ACR data shows pediatric body CT exams on the rise

Pediatric body CT exams are on the rise in the United States, especially among older children, according to a new analysis of data from the American College of Radiology (ACR) CT Dose Index Registry (DIR). The authors used the data to break down various demographics of common pediatric body CT exams, publishing their findings in the American Journal of Roentgenology.

Overall, the authors studied more than 411,000 single-phase pediatric CT exams of the abdomen/pelvis and chest/head that had been submitted to the ACR DIR from July 2011 to June 2016. They found the number of pediatric CT scans submitted to the ACR DIR “increased each year and nearly every quarter.” During the last two quarters of the study, which were the first two quarters of 2016, more than 71,000 such exams were submitted.

Looking closer at the most common single-phase pediatric CT exams—head CT, abdominopelvic CT and chest CT—the data revealed that boys were imaged more frequently than girls, with two significant exceptions.

“In the two largest age groups of abdominopelvic CT (11–14 and 15–18 years), girls underwent scanning more often,” wrote lead author Benjamin Wildman-Tobriner, MD, department of radiology at Duke University in Durham, North Carolina, and colleagues. “The reasons behind this trend are not clear, but one contributing factor may be the many genitourinary conditions unique to female adolescents (such as adnexal disorders).”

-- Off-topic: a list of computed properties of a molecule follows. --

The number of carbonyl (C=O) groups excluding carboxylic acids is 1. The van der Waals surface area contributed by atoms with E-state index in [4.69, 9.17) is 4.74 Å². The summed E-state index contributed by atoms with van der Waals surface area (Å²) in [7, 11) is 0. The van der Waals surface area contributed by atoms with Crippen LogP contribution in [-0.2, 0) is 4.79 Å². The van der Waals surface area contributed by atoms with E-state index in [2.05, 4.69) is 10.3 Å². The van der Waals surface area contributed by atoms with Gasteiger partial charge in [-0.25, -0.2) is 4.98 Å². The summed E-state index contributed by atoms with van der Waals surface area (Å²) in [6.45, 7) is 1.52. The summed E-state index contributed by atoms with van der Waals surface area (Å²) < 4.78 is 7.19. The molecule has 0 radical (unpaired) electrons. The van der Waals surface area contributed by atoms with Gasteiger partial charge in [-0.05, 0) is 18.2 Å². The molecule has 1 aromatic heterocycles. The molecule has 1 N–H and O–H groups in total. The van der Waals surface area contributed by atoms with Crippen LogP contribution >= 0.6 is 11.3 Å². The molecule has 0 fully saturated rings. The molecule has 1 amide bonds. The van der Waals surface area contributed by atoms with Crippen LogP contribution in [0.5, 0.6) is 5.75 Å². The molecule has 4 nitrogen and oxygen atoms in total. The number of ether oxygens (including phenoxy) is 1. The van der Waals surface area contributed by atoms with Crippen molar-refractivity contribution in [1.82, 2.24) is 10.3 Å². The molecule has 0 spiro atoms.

Wildman-Tobriner and colleagues added that 32 percent of chest CT exams were not actually single-phase studies.

“Some examinations may have been labeled incorrectly, and others may not have fit into the DIR classification options,” the authors wrote. “These studies may have been started as single phase and then been converted to multiphase without relabeling. Some studies might have required additional anatomic coverage.”

The ACR DIR also includes dose estimate information, establishing benchmarks for various dose-monitoring programs throughout the country. This is just one way contributing to the directory can be beneficial for a provider, according to the authors. “Periodic reports sent by the DIR to contributing sites include site-specific information, and reports assessing geographic information and practice types can be used to provide additional value for the broader medical community,” they wrote.

The DIR does have limitations, however. It requires an annual subscription fee, for example, and some older data “are not as accurate as more recent data.” But even considering these limitations, Wildman-Tobriner et al. said the DIR was easy to access, its data was helpful for research purposes and directory staff was “helpful and responsive” when researchers had questions.